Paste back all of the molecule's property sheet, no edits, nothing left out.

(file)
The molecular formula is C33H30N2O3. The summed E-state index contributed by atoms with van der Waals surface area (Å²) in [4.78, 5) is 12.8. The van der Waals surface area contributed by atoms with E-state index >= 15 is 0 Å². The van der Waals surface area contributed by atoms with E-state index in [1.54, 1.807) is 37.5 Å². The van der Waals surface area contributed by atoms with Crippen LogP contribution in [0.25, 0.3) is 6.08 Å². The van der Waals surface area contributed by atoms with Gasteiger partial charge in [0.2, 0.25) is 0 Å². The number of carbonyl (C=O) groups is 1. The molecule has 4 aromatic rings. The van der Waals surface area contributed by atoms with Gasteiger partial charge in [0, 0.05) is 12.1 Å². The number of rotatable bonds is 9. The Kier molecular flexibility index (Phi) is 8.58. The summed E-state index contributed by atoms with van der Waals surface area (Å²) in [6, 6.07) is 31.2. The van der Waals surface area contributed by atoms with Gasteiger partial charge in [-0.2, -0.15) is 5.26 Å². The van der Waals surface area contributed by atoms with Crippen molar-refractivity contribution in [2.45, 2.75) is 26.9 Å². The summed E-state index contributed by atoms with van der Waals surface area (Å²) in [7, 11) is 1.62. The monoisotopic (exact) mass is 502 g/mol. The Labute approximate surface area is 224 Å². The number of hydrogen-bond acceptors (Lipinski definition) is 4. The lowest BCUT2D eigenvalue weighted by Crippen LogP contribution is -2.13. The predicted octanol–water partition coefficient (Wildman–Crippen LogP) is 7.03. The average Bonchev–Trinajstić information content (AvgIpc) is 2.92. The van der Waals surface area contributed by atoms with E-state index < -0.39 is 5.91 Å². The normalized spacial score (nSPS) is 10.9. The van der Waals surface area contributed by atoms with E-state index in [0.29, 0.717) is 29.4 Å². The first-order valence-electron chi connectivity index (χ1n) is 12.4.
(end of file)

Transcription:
The molecular formula is C33H30N2O3. The summed E-state index contributed by atoms with van der Waals surface area (Å²) in [4.78, 5) is 12.8. The van der Waals surface area contributed by atoms with E-state index >= 15 is 0 Å². The van der Waals surface area contributed by atoms with E-state index in [1.54, 1.807) is 37.5 Å². The van der Waals surface area contributed by atoms with Crippen LogP contribution in [0.25, 0.3) is 6.08 Å². The van der Waals surface area contributed by atoms with Gasteiger partial charge in [0.2, 0.25) is 0 Å². The number of carbonyl (C=O) groups is 1. The molecule has 4 aromatic rings. The van der Waals surface area contributed by atoms with Gasteiger partial charge in [0, 0.05) is 12.1 Å². The number of rotatable bonds is 9. The Kier molecular flexibility index (Phi) is 8.58. The summed E-state index contributed by atoms with van der Waals surface area (Å²) in [6, 6.07) is 31.2. The van der Waals surface area contributed by atoms with Gasteiger partial charge in [-0.2, -0.15) is 5.26 Å². The van der Waals surface area contributed by atoms with Crippen molar-refractivity contribution in [2.45, 2.75) is 26.9 Å². The summed E-state index contributed by atoms with van der Waals surface area (Å²) in [7, 11) is 1.62. The monoisotopic (exact) mass is 502 g/mol. The Labute approximate surface area is 224 Å². The number of hydrogen-bond acceptors (Lipinski definition) is 4. The lowest BCUT2D eigenvalue weighted by Crippen LogP contribution is -2.13. The predicted octanol–water partition coefficient (Wildman–Crippen LogP) is 7.03. The average Bonchev–Trinajstić information content (AvgIpc) is 2.92. The van der Waals surface area contributed by atoms with E-state index < -0.39 is 5.91 Å². The normalized spacial score (nSPS) is 10.9. The van der Waals surface area contributed by atoms with E-state index in [0.29, 0.717) is 29.4 Å². The first-order valence-electron chi connectivity index (χ1n) is 12.4.